is a media critic, writer, and a professor of journalism at New York University. Rosen is a contributor to De Correspondent and a member of the George Foster Peabody Awards board of directors.
The Media Today
As impeachment has progressed, attacks on the “both sides” approach—and the Times, in particular—have intensified. Over the weekend, critics trained their ire on an article in the paper, headlined “The Breach Widens as Congress Nears a Partisan Impeachment,” about a debate in the Judiciary Committee. Nate Silver, of FiveThirtyEight, noted that the actual words “both sides” appeared four times in the piece. (One of these was in a quotation.)
As impeachment has progressed, attacks on the “both sides” approach—and the Times, in particular—have intensified. Over the weekend, critics trained their ire on an article in the paper, headlined “The Breach Widens as Congress Nears a Partisan Impeachment,” about a debate in the Judiciary Committee. Nate Silver, of FiveThirtyEight, noted that the actual words “both sides” appeared four times in the piece. (One of these was in a quotation.) Jay Rosen, a journalism professor at NYU, listed 12 more snippets from the article as evidence of the Times’s inability to handle what he calls “asymmetrical polarization.” They included “the different impeachment realities that the two parties are living in,” “both sides engaged in a kind of mutually assured destruction,” and “the two parties could not even agree on a basic set of facts in front of them.”
Rosen is right that this sort of language is inadequate: Democrats, for the most part, are engaging with the factual record; Republicans, for the most part, are not. These positions are manifestly not equivalent. Treating them as such does not serve any useful concept of fairness; instead, it rebounds clearly to the advantage of the one side (Republicans) for whom nonsense being taken seriously is a victory in itself. The Times is far from the only culprit. The structure of some TV news shows, in particular, has bothsidesism hardwired into it: a Democrat and a Republican are given equal time to make their unequal impeachment cases, and both face hard questions, to contrive a sense of balance. The questions lobbed at Democrats are often fair, but often pale into triviality when a Republican follows them on and starts sowing conspiracy theories.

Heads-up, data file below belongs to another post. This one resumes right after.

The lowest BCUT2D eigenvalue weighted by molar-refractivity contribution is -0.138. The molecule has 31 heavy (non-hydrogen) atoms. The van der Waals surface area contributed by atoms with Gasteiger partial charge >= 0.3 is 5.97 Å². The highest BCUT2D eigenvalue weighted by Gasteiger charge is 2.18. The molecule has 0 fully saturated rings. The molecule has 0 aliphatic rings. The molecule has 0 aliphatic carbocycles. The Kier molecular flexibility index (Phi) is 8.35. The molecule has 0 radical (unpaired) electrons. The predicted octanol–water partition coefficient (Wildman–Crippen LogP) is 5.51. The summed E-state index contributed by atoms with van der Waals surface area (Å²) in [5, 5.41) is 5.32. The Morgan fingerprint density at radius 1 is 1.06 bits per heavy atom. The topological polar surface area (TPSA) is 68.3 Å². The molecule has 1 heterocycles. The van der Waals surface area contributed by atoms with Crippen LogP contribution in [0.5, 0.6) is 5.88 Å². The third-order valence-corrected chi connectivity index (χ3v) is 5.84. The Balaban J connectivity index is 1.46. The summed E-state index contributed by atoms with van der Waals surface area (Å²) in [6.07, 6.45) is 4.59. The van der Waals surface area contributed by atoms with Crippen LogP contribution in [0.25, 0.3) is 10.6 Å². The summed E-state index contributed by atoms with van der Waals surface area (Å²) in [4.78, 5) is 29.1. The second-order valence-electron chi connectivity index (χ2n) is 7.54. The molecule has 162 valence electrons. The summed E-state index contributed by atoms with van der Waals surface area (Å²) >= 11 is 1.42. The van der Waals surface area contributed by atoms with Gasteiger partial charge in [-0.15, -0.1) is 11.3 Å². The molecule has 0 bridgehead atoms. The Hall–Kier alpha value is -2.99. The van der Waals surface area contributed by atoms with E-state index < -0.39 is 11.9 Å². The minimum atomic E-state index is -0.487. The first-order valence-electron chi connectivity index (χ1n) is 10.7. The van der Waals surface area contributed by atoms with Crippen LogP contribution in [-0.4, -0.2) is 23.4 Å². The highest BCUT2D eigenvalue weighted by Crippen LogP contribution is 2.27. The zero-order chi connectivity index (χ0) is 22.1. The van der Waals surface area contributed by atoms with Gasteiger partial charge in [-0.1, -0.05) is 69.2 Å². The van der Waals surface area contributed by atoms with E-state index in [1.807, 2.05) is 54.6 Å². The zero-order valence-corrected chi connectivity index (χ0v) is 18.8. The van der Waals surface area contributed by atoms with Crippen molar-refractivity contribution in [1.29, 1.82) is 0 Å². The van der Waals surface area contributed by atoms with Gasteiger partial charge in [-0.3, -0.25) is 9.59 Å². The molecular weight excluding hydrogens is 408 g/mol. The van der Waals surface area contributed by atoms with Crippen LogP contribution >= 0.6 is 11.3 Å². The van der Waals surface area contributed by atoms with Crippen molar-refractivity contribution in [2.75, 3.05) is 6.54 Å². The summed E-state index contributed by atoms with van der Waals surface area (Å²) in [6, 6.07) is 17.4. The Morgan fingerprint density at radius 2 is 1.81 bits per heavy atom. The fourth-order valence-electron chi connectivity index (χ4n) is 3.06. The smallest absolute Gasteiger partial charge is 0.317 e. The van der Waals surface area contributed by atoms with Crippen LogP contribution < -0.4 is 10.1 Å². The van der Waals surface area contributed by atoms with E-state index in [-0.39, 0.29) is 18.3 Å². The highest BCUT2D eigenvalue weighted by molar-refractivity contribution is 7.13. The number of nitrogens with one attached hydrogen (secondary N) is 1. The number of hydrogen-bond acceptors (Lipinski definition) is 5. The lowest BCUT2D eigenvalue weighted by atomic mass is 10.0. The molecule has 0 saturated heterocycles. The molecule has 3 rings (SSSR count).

When it comes to much impeachment coverage, bothsidesism isn’t the beginning and end of the problem, but part of our broader reflex to frame contentious political stories around the concept of partisanship. In parts of the press, a set of party-oriented impeachment narratives has taken hold that contains some truth, but also rests on a selective interpretation of available evidence. Entrenched partisanship—in Congress and the country—is real, and newsworthy, as is the role that our fragmented information ecosystem has played in stoking and reinforcing division. And yet it does not follow, as some journalists and pundits seem to have surmised, that impeachment has been a waste of time. At the beginning of his show yesterday, Todd said the “national response” to impeachment has been “whatever.” And yet, as I wrote earlier this month, support for impeaching DT, while recently static, is historically high. (A Fox News poll out yesterday reinforced that finding.) Six Republicans in Michigan are not the country.
The media’s job, done properly, is multidirectional: it holds power to account, and communicates matters of public interest to news consumers. On impeachment, too much coverage seems to have got stuck in a feedback loop: we’re telling the public that politicians aren’t budging from their partisan siloes, and vice versa, with the facts of what Trump actually did getting lost somewhere in the cycle. The cult of “both sides” is integral to this dynamic, and it’s serving the impeachment story poorly. Now, more than ever, our top duty should be to fight for the truth.
The Breach Widens as Congress Nears a Partisan Impeachment
Fleeting efforts at persuasion by members of the Judiciary Committee gave way to disputes over basic facts during a marathon debate over articles of impeachment.